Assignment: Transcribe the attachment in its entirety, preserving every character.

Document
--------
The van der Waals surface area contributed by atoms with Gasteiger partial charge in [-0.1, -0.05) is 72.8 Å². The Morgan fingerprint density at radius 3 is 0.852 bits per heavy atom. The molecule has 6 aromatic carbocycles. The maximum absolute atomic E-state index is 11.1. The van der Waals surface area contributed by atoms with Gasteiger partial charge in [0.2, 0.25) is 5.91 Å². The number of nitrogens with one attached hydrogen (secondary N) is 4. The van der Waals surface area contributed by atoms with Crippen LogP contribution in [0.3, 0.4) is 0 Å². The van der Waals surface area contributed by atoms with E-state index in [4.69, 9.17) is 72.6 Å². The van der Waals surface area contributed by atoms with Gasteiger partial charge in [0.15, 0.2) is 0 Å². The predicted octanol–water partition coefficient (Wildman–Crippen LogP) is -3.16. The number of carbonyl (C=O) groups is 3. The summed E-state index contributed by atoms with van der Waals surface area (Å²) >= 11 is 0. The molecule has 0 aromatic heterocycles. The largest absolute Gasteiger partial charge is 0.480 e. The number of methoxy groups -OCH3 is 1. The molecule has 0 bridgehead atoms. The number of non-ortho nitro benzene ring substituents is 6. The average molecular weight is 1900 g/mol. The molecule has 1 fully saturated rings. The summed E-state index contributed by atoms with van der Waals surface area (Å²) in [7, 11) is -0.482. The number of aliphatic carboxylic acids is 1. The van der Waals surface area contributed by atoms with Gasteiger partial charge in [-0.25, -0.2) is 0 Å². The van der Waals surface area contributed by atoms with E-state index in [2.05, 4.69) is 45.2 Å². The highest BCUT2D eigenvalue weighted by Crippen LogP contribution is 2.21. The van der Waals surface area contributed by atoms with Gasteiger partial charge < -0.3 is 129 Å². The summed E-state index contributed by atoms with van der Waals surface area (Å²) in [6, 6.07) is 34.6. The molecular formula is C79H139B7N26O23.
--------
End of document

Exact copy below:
The van der Waals surface area contributed by atoms with Gasteiger partial charge in [-0.1, -0.05) is 72.8 Å². The Morgan fingerprint density at radius 3 is 0.852 bits per heavy atom. The molecule has 6 aromatic carbocycles. The maximum absolute atomic E-state index is 11.1. The van der Waals surface area contributed by atoms with Gasteiger partial charge in [0.2, 0.25) is 5.91 Å². The number of nitrogens with one attached hydrogen (secondary N) is 4. The van der Waals surface area contributed by atoms with Crippen LogP contribution in [0.3, 0.4) is 0 Å². The van der Waals surface area contributed by atoms with E-state index in [4.69, 9.17) is 72.6 Å². The van der Waals surface area contributed by atoms with Gasteiger partial charge in [0.15, 0.2) is 0 Å². The predicted octanol–water partition coefficient (Wildman–Crippen LogP) is -3.16. The number of carbonyl (C=O) groups is 3. The summed E-state index contributed by atoms with van der Waals surface area (Å²) >= 11 is 0. The molecule has 0 aromatic heterocycles. The largest absolute Gasteiger partial charge is 0.480 e. The number of methoxy groups -OCH3 is 1. The molecule has 0 bridgehead atoms. The number of non-ortho nitro benzene ring substituents is 6. The average molecular weight is 1900 g/mol. The molecule has 1 fully saturated rings. The summed E-state index contributed by atoms with van der Waals surface area (Å²) in [7, 11) is -0.482. The number of aliphatic carboxylic acids is 1. The van der Waals surface area contributed by atoms with Gasteiger partial charge in [-0.25, -0.2) is 0 Å². The van der Waals surface area contributed by atoms with E-state index in [2.05, 4.69) is 45.2 Å². The highest BCUT2D eigenvalue weighted by Crippen LogP contribution is 2.21. The van der Waals surface area contributed by atoms with Gasteiger partial charge < -0.3 is 129 Å². The summed E-state index contributed by atoms with van der Waals surface area (Å²) in [6, 6.07) is 34.6. The molecular formula is C79H139B7N26O23.